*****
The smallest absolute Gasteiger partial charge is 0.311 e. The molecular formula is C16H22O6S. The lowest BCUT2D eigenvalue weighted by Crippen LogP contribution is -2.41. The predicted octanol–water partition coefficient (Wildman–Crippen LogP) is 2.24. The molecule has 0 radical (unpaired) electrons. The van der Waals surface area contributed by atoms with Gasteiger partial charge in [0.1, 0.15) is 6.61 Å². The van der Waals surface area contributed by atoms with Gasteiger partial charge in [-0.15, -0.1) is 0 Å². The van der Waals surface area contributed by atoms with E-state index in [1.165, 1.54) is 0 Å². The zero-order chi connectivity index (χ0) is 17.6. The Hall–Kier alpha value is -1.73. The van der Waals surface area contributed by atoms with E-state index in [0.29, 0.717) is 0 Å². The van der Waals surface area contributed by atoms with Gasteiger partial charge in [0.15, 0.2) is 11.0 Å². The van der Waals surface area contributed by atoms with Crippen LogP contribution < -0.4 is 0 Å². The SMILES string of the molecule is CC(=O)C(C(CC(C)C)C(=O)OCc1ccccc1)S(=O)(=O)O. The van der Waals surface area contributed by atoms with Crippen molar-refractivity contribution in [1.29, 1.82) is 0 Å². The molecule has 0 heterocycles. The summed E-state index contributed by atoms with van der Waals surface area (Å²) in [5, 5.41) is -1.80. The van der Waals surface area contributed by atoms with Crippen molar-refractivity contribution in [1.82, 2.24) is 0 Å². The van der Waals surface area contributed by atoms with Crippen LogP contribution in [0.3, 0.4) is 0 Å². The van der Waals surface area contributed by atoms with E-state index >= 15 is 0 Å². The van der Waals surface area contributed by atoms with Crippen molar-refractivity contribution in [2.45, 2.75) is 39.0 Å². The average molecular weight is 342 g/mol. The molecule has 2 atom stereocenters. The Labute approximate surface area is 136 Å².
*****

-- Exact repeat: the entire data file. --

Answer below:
The smallest absolute Gasteiger partial charge is 0.311 e. The molecular formula is C16H22O6S. The lowest BCUT2D eigenvalue weighted by Crippen LogP contribution is -2.41. The predicted octanol–water partition coefficient (Wildman–Crippen LogP) is 2.24. The molecule has 0 radical (unpaired) electrons. The van der Waals surface area contributed by atoms with Gasteiger partial charge in [0.1, 0.15) is 6.61 Å². The van der Waals surface area contributed by atoms with Gasteiger partial charge in [-0.15, -0.1) is 0 Å². The van der Waals surface area contributed by atoms with E-state index in [1.165, 1.54) is 0 Å². The zero-order chi connectivity index (χ0) is 17.6. The Hall–Kier alpha value is -1.73. The van der Waals surface area contributed by atoms with E-state index in [0.29, 0.717) is 0 Å². The van der Waals surface area contributed by atoms with Gasteiger partial charge in [0.15, 0.2) is 11.0 Å². The van der Waals surface area contributed by atoms with Crippen LogP contribution < -0.4 is 0 Å². The SMILES string of the molecule is CC(=O)C(C(CC(C)C)C(=O)OCc1ccccc1)S(=O)(=O)O. The van der Waals surface area contributed by atoms with Crippen molar-refractivity contribution in [1.29, 1.82) is 0 Å². The molecule has 0 heterocycles. The summed E-state index contributed by atoms with van der Waals surface area (Å²) in [5, 5.41) is -1.80. The van der Waals surface area contributed by atoms with Crippen molar-refractivity contribution in [1.82, 2.24) is 0 Å². The van der Waals surface area contributed by atoms with Crippen LogP contribution in [0.3, 0.4) is 0 Å². The van der Waals surface area contributed by atoms with E-state index >= 15 is 0 Å². The van der Waals surface area contributed by atoms with Crippen molar-refractivity contribution in [2.45, 2.75) is 39.0 Å². The average molecular weight is 342 g/mol. The molecule has 2 atom stereocenters. The Labute approximate surface area is 136 Å².